Cumberland church served as hub for Underground Railroad
Feb. 09, 2018
CUMBERLAND, Md. (AP) — Two brave men and countless parishioners at a western Maryland church are believed to have saved thousands of slaves' lives. The lives were saved as the church served as a hub for the Underground Railroad.
The Emmanuel Parish of the Episcopal Church in Cumberland sits at one of the highest points of Cumberland, Maryland, but it's actually what's underneath that's most important -- several, well-preserved tunnels used in the Underground Railroad.
"Particularly, I think for me as a woman to be in a place where social justice has been at the very heart of this parish and actually is embedded in the very structure of the parish," the Rev. Martha Macgill said.
Macgill said she was drawn to the parish because of its rich history. Visitors can still see on the walls where a special section once stood just for slaves.
The tunnels date back to the 1750s and the French and Indian War.
Then-Col. George Washington and other soldiers dug them out as an escape route from the battlefield to nearby Fort Cumberland.
It was almost 100 years later, in 1849, when the cornerstone of the church was laid. At that time, the Rev. David Hillhouse Buel, who was already active in the Underground Railroad in Maryland, felt the tunnels underneath the church would be a perfect stop on the way to freedom.
"(He) supervised the building of the church, recognized the utility of the tunnels under the church as a potential stop on the Underground Railroad," Ron Growden said.
Growden is the chief docent of the church. He said Buel teamed up with Samuel Denson, who came to Cumberland as an escaped slave from Mississippi, and became the church's sexton. He played a crucial part in the success of the Underground Railroad in western Maryland.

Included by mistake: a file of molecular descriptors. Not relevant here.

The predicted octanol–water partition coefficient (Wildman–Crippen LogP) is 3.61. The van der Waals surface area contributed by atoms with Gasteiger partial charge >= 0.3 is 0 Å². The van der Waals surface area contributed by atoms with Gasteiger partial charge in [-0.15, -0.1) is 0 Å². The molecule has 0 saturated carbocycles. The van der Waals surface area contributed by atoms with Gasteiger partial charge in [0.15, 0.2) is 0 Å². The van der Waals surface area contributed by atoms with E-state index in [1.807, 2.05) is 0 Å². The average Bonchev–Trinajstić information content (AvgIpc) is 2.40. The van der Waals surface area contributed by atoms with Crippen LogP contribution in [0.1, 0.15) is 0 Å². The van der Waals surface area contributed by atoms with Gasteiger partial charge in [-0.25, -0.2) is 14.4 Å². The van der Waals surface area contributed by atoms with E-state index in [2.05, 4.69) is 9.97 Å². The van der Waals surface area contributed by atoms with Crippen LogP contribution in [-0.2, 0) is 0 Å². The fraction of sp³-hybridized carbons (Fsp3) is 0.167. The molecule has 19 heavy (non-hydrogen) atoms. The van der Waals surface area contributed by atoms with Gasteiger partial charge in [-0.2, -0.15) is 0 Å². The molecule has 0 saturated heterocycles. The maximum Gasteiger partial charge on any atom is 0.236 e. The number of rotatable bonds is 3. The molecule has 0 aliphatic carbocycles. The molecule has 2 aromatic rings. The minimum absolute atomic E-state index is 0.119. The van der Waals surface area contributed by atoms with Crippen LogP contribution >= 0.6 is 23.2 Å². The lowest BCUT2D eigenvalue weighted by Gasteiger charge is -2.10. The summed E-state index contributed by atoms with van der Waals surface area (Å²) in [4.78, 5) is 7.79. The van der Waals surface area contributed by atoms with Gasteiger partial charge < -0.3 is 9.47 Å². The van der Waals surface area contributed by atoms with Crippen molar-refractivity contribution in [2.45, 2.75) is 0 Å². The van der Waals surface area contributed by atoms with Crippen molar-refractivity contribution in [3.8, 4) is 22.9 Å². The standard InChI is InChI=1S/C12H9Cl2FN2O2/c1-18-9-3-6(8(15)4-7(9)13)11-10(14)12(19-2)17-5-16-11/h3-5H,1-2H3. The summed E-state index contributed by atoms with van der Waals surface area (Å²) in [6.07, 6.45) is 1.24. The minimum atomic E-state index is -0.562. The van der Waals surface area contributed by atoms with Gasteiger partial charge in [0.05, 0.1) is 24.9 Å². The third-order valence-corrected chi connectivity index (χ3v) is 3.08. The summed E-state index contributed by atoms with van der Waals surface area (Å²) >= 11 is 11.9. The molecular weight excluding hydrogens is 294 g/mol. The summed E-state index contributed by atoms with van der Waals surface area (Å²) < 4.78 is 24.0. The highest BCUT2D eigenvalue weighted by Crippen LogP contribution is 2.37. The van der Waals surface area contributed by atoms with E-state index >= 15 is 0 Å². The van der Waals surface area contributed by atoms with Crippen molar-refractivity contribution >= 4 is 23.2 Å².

"Those slaves who we're going north by way of the Cumberland Route were told to go to Shantytown, which was an area of lawlessness," Growden said.
Growden explained how the system worked. After a stay in Shantytown, which was considered safe for escaped slaves, they would then listen for an unusual pattern in the church bell. That was the all clear for the escaped slaves to go to the watergate of the church where they were met by Buel and Denson.
Once through the gate, the escape slaves would make their way down a tight hallway as the beginning of the underground railroad right now were underneath the church is escape slaves could wait here a matter of hours days or weeks before making their way onto Pennsylvania.
From there it was a 200-yard tunnel walk to the rectory, and from there a 4-mile hike to freedom through the woods.
There's no way to know just how many escaped slaves were saved as records were not kept, but there's no doubt about it that Buel and Denson risked life and limb so others could be free.
Information from: WBAL-TV, http://www.wbaltv.com